Celebrating Pi Day in my classroom hasn’t always been at the top of my list, and at times, I’ve not even been a fan of it at all (please don’t revoke my math teacher card!). Most of the time it just seems like a party day that, ultimately, ends up being a waste of time that I could’ve *really *used as an extra instructional day. That said, I love to celebrate and have fun as much as anyone, *and *I think community building is SUCH an important part of a creating a thriving math classroom culture, so I have definitely started to rethink my stance over the years.

I am not shy about saying I think there are some Pi Day activities out there that are a total waste of your time. If you’re honest with yourself about why you’re doing them, then you do you, but I knew that there had to be a better way to help students develop their love for math than just making paper chains.

A few years ago I decided to use Pi Day as an investigation day. The day has two main components:

- A
**circle investigation**where students will derive the formulas for the circumference and area of a circle. Seriously, how many of your students actually KNOW why C=2πr? I bet you they can sure as heck regurgitate it to you, though. This activity helps put context behind these formulas they’ve been using for years. - A
**coloring activity**where students calculate the area and circumference of circles. Each answer should show up twice, providing the color-coding key for the pi-day picture. No this isn’t the most rigorous thing, but it’s the reward for deriving the freaking formulas for circumference and area. They deserve a bit of color and chill time. And every age of student seems to love to color, it’s one of the universal truths of education. I’m telling you, from my freshmen to my seniors, they*love*coloring.

If you want to add in extra fun, you can give students a slice of pie as a reward for finishing the circle investigation. I’m cheap, so I’m not about to buy 20+ pies, but I’ve had coworkers who have incentivized students to bring in (storebought, of course) pies on Pi Day with small amounts of extra credit or a homework pass. If that’s something you’re interested in, I bet you can get creative.

First things first, let’s take a closer look at the circle investgation. It starts off by letting them discover what pi is, and then they derive the formulas for the circumference and area of a circle. My favorite part is the proof of the area formula for a circle…I think I have it laid out in a really cool way that is also very pattern-based for students. It also allows them to built upon their prior knowledge, which is fantastic! I also have some snazzy GIFs included, which (1) is just plain neat-o, and (2) really helps connect with your visual learners. QR codes are used so your students can pull up the GIFs to get hints and to check themselves.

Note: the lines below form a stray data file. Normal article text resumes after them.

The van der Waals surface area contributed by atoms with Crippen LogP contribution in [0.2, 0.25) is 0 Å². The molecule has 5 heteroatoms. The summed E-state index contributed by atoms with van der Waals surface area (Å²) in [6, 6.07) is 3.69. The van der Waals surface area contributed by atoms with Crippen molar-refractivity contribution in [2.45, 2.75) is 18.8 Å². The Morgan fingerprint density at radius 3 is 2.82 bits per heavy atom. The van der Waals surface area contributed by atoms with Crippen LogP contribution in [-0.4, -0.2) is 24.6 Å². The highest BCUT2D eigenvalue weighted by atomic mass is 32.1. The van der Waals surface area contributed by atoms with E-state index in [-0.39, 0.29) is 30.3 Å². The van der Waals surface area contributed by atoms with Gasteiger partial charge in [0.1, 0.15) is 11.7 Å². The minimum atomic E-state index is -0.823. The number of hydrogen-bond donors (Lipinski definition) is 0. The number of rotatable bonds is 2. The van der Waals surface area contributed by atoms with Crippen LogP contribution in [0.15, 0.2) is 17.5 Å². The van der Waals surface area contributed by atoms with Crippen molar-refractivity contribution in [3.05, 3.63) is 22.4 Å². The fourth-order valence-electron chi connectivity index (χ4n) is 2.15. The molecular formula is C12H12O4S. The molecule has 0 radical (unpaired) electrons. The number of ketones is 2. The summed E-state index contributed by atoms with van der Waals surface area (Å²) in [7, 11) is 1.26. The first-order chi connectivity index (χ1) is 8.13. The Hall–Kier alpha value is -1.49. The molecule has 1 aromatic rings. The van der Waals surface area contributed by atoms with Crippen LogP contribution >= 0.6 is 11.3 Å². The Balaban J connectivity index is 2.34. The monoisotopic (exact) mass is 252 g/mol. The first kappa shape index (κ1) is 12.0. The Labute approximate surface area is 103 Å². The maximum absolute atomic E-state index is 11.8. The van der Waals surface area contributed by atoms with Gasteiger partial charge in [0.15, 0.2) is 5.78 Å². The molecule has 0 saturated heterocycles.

For the record, all of my students already know the formulas for circumference and area, but I strongly doubt any of them actually know *why *those formulas work. Most of my students have been regurgitating those formulas for *years *without actually knowing one bit of the “why” behind why they work. So, from Algebra 1 to Pre-Calc, I think all of my students will really benefit from the conceptual understanding and process of deriving formulas that are introduced in this activity.

In the first investigation, students are to find and measure 5 circles using string and a yard/meter stick. I’m going to let my students go on a bit of a circle scavenger hunt around to school that way they’re not all using the same ones, but I also have 5 circles to print out for classes/students that I know might not be able to handle that amount of freedom. I plan to have my students work in groups of two or three. If you do decide to have them bring in pies, this would be a super fun option for them to measure all the pies (especially if they’re in varying sizes).

After students are done with the three parts of the investigation, they get to move onto the coloring activity to apply what they’ve learned. I don’t know what it is about coloring, but all of my students LOVE to do these types of activities. Regardless of age or gender, they are all down to color. This activity is also self-checking because of the way it’s set up. There are 10 problems in total that are broken up into two columns. Each of the answers from the first column will match up with another answer from the second column. The way that the problems match up creates the color-coding key for the picture.

I would love to know what you do in your class to celebrate Pi Day. Please leave a comment below, I’d love to hear from you!

-Audrey

If you would like to use these activities in your own class, you can find them **here**!